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'59 Dodger home run helped drench a Sox lead, and outfielder, in beer

’59 Dodger home run helped drench a Sox lead, and outfielder, in beer

Oct. 2, 1959: Two views of Chicago White Sox outfielder Al Smith getting drenched by a cup of beer during the 1959 World Series. Fans tried to catch Los Angeles Dodger Charlie Neal’s fifth-inning home run, but instead spilled a cup of beer.

Credits: Left photo by Ray Gora of Chicago Tribune. Right photo by Charles E. Knoblock of Associated Press.

The 1959 World Series opened on Oct. 1, 1959, with the Los Angeles Dodgers dropping Game 1 11-0 to the Chicago White Sox. Game 2, played in Comiskey Park, saw the White Sox take an early 2-0 lead.

In the fifth inning, Neal tied the score with a two-run homer — dumping beer and the White Sox momentum.

The right photo was published in the Oct. 3, 1959, Los Angeles Times. An accompanying Associated Press story reported:

CHICAGO, Oct. 2 (AP) – Charlie Neal hit that fifth-inning home run into the lower left-field stands today and:

A fan in the first row leaped up to try to catch the ball.

In so doing he knocked over a paper cup of beer that had been standing on the rail in front of his seat.

Al Smith, the Chicago White Sox left fielder, backed up against the wall in front of that section of the grandstand.

The beverage poured down on Smith’s head.

In baseball summary form the incident probably would be scored as follows:

One hit, one run, one (social) error, nothing left in the cup.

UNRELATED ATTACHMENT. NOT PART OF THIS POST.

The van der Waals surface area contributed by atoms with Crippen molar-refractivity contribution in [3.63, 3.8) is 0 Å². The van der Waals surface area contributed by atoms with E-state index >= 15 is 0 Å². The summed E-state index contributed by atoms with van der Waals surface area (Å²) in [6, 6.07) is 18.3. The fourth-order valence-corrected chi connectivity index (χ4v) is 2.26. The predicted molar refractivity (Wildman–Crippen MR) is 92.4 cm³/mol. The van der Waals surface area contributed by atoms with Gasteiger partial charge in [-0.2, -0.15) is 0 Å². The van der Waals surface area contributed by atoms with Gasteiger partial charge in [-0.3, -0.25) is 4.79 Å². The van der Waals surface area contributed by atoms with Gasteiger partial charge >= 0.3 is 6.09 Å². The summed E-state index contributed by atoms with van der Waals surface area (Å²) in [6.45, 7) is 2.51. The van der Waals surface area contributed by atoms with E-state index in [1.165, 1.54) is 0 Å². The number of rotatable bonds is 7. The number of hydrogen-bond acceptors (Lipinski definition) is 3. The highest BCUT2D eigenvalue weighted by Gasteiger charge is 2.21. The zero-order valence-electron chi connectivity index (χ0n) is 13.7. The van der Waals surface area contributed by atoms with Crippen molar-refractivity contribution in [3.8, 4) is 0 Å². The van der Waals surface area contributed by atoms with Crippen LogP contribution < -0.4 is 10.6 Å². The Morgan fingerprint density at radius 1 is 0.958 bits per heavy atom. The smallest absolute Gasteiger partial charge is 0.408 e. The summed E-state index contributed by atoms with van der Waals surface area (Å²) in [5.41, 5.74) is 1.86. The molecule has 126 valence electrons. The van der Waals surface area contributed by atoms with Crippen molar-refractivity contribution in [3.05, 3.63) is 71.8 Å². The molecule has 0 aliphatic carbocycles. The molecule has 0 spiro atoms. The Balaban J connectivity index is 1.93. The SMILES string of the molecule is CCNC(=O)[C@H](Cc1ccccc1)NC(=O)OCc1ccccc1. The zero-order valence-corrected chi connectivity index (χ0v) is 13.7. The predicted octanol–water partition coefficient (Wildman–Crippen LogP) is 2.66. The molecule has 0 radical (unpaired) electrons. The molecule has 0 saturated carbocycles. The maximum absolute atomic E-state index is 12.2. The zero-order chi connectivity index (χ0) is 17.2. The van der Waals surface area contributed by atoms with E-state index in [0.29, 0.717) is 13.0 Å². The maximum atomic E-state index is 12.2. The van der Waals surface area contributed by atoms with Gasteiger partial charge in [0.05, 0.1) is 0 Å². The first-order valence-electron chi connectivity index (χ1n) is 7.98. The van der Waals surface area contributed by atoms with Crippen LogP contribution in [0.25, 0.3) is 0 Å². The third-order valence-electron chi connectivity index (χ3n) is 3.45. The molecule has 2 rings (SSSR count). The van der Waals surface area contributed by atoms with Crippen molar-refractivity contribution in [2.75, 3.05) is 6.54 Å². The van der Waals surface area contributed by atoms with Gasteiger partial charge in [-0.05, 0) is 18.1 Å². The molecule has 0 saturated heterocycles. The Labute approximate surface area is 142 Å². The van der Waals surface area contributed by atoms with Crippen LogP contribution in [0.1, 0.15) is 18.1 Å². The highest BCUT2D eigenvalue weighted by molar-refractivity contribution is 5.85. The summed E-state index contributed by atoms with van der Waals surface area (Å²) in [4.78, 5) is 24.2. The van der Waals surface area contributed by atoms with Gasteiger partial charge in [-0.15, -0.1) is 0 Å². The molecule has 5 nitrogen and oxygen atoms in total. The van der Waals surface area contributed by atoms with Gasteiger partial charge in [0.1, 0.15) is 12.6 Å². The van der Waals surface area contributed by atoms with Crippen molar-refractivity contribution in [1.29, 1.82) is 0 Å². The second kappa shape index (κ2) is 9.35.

Neal hit a second home run and the Dodgers won 4-3. The Dodgers took the series in six games.

The left photo later appeared in the Sep. 28, 1975, Los Angeles Times as part of a series of historic photos reissued by Associated Press. The accompany text explained:

On Oct. 2, 1959, Ray Gora of the Chicago Tribune was in the photographers’ perch over third base, Comiskey Park, during the second game of the World Series between the Chicago White Sox and the Los Angeles Dodgers. The Sox led 2 to 0 when Dodger second baseman Charlie Neal belted one toward left field and Al Smith raced back to the stands.

Goa focused on Smith, thinking, perhaps, that there might be a spectacular leap at the wall. He snapped his picture at the golden moment, noticing through his viewfinder what looked like popcorn spilling. A second later, he saw Smith wiping his dripping face and knew he had something wetter and better.

“I gotta say,” Gora would say later, “that it was the greatest beer I never had,” The Dodgers, incidentally, went on to win that game and the Series, facts less memorable than Gora’s exquisite study of insult added to injury.

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